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Brexit fallout: Canadians living and working in Britain fear consequences

Canadians living and working in Britain say they’re considering changing long-standing plans after the results of Thursday’s referendum. The nationwide decision to withdraw from the European Union has many of them speculating about the impact the pending changes will have on their work and residency status in the country. They fear that losing access to other EU countries may curtail their career prospects, and some even harbour fears that they may find themselves rejected. The nationalist, anti-migration sentiment that characterized elements of the “leave” campaign was not directed at Canadians, but some wonder if that may change down the road. They say they fear they may soon be classed with other foreign nationals who have been discussed in unflattering terms during the divisive campaign.


Aleisha McLean, 28, said she woke up Friday morning considering an option she had never previously entertained — moving back to Canada. She and her British husband had long planned to remain in his home country, where McLean also gained her master’s degree and launched her career. The referendum came as a shock to her, McLean said, adding the “remain” campaign that she helped to canvass for appeared to have strong support in her circles. The anti-immigration rhetoric from the “leave” side is of particular concern to her now that the country has opted to withdraw from the EU, she said. She said she and others fear the unwelcome attitude towards migrants from Europe may eventually extend to those who have traditionally been embraced with open arms. “There’s been a lot of hurtful messaging around immigration, and although that hasn’t been directed towards Canadians or other Commonwealth citizens, it’s still being felt,” McLean said in a telephone interview. “We feel like we’re almost a target as well. We feel like we could be the next to be targeted by these sentiments.”


Similar fears are behind Nicola Hastings’ recent decision to expedite her return to Canada. The 26-year-old made use of her dual citizenship to pursue a university degree in the U.K. and is currently living in Edinburgh with her fiance. Hastings said she’s been struck by the contrasting approach towards migrants demonstrated by politicians campaigning to leave the EU and Prime Minister Justin Trudeau, who has spearheaded a massive initiative to bring Syrian refugees to Canada. “I’m feeling a little disillusioned here,” Hastings said, adding she and her fiance are moving up their plans to return to her home country. “We want to live in a country that isn’t afraid of immigration and with what the Canadian government is doing with Syrians, it seems like a good time to come home.”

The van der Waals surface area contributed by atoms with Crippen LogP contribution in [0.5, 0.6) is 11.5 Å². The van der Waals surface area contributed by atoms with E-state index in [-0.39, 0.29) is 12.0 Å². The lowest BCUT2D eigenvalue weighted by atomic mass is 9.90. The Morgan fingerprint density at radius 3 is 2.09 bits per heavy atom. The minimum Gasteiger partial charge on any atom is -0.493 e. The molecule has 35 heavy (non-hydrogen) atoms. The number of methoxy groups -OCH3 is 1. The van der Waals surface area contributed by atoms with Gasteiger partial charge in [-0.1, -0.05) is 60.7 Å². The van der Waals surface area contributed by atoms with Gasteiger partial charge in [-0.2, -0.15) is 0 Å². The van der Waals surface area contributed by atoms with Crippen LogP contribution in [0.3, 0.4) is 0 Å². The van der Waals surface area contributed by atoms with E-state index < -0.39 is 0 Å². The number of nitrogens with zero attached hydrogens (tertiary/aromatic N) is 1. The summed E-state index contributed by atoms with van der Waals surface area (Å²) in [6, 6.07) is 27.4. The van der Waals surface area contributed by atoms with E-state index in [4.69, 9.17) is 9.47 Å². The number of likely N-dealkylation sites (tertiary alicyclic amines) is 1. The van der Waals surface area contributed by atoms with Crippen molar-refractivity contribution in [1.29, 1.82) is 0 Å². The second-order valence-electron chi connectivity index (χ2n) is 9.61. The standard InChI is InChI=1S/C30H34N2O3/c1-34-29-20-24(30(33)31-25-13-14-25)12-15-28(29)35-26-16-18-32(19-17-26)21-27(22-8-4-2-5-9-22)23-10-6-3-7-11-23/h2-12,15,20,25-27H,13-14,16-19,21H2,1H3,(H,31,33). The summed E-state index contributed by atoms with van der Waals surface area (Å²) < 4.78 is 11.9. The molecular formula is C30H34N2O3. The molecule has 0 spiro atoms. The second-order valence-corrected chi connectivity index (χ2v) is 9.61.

Heather McMillan is taking a more cautious approach, saying she does not expect anyone’s residency status to change in the country for at least a couple of years. Her own job with a head-hunting company is secure, as she is sponsored by her employer. But she, too, is disappointed by the outcome and the impact she believes it may have on work prospects for those who aren’t as fortunate. “It’s just the closing of the doors to very qualified people, or people just looking for better opportunity or a better way of life or to learn more about different cultures,” McMillan said. “Putting all these restrictions could be scary for other people.”


Debora Rexho said it’s her own professional prospects that are now in doubt as a result of the referendum. Her long-held hopes of becoming a permanent resident were based in part on the increased access to European countries that a U.K. passport would have granted her. She said the triumph of the “leave” camp has ensured that if she obtains her residency, she will now find it harder to fulfil her dream of working in other European countries. Rexho said she doesn’t anticipate much short-term change, but said she fears the repercussions of Thursday’s vote will resonate much more in the coming years. Citing reports suggesting the “remain” vote was largely championed by a younger demographic, she lamented the fact that a potentially life-altering decision was made by those who may not be around to watch the scenario play out in full. “Obviously the younger people are the people who are going to have to live with this decision for much longer,” she said. “It is a bit of a shame, especially because the voter turnout, I think, was higher for the older generation.”

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